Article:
DataCenterNews Asia - Fuji Electric launches rack-mount DC power system for data centers


Fuji Electric launches rack-mount DC power system for data centers

Fuji Electric has developed a rack-mount DC power system for data centers, in a move to reduce operational costs for businesses looking for energy savings.

The F-DCPOWER is a compact device fits in server rack space, and improves system reliability via redundancy on both the power supply unit and the battery unit, while helping to enhance the server rack’s capabilities without changing distribution systems.

“The introduction of this new system was in direct response to the increase in data center power consumption as the facilities adopt higher-performance, higher-capacity servers,” explains Phil Charatz, president and CEO of Fuji Electric.

“Companies are seeking energy saving methods on equipment to reduce operational costs, and this advanced DC Power Supply provides data centers with an advanced solution that allows them to conserve energy and optimise the performance of the data center equipment,” he says.

The power conversion units use Fuji Electric’s own Silicon Carbide power semiconductor, which contributes to additional energy savings for server racks in data centers, thereby reducing operational costs, Charatz says.

The new system means the three power conversions required by conventional systems have been reduced to just one, making it possible to reduce power loss.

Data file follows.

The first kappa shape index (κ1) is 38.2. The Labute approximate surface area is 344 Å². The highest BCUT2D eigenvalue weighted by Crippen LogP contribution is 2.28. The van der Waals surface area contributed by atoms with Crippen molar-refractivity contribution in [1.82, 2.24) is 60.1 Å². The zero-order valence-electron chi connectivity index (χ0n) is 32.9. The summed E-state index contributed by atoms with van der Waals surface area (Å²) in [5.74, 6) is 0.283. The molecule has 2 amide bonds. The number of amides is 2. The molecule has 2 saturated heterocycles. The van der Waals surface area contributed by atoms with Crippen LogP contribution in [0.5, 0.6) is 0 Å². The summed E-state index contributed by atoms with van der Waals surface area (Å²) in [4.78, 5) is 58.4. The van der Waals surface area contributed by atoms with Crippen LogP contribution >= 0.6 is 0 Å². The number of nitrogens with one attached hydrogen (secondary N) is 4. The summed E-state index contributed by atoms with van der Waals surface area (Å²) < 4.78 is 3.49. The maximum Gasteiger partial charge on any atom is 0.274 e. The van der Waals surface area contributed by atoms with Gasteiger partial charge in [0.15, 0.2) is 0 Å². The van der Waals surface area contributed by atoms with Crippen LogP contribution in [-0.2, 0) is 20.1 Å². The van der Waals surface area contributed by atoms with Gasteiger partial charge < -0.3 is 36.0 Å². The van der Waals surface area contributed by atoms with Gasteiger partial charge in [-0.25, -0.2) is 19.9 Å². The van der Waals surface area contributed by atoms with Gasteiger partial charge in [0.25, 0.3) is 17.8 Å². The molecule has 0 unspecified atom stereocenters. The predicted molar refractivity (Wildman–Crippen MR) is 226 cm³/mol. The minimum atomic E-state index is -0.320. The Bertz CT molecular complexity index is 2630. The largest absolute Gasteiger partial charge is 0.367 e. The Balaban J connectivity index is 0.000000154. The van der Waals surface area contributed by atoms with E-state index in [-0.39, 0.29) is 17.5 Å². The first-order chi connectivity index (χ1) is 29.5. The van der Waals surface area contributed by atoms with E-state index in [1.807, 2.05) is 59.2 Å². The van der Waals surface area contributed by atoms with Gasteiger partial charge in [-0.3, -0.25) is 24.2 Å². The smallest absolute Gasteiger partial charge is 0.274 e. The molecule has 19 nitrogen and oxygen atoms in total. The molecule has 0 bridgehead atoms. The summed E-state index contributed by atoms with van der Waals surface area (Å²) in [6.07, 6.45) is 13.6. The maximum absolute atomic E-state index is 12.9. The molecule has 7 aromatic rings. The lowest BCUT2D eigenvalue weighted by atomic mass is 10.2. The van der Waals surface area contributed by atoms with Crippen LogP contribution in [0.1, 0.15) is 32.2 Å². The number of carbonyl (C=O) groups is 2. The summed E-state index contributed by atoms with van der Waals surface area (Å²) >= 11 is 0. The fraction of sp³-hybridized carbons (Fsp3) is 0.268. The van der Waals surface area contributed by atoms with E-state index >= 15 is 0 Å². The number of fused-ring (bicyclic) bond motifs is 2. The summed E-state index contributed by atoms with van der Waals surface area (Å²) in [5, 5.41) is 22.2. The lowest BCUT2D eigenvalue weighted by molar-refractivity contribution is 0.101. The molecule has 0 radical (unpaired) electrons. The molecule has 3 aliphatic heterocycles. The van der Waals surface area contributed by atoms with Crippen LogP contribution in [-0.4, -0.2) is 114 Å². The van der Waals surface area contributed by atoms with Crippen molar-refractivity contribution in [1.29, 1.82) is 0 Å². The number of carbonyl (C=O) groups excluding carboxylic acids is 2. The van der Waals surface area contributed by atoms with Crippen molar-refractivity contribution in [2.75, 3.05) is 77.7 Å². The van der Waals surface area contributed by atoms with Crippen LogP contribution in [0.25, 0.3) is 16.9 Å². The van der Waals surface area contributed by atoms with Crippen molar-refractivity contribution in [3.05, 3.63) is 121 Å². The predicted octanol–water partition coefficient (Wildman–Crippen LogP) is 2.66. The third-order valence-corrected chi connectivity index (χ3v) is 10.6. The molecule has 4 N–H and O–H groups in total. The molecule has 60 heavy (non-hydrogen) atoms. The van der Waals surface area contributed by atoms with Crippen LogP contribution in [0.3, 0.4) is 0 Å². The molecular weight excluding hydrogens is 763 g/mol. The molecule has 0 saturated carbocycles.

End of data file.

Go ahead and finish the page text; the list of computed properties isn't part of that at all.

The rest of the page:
Additionally, the new backup power system features a “peak assist” function that can draw power from a battery during peak hours, making it easy to control complex distribution systems. This allows data centers to enhance server utilisation without reconfiguring their existing distribution systems.

“This is particularly important since many servers process data differently, and data centers with large power fluctuations must consider peak electricity consumption when configuring power distribution in their facilities, which should also increase the amount of contracted power and the size of the backup UPS,” Charatz says.

“This control requires building complex power distribution systems, so the ability to improve server functions without affecting the existing systems saves time and money.”

Charatz says the product is designed to cope with blackouts or other unplanned outages that cause instantaneous voltage drops by allowing equipment to draw power from a battery during these events, thus preventing facility shutdowns.

“Adopting a DC power source reduces the number of power conversions required to supply power to the servers, which in turn contributes to energy savings and a reduction in running costs,” he explains.

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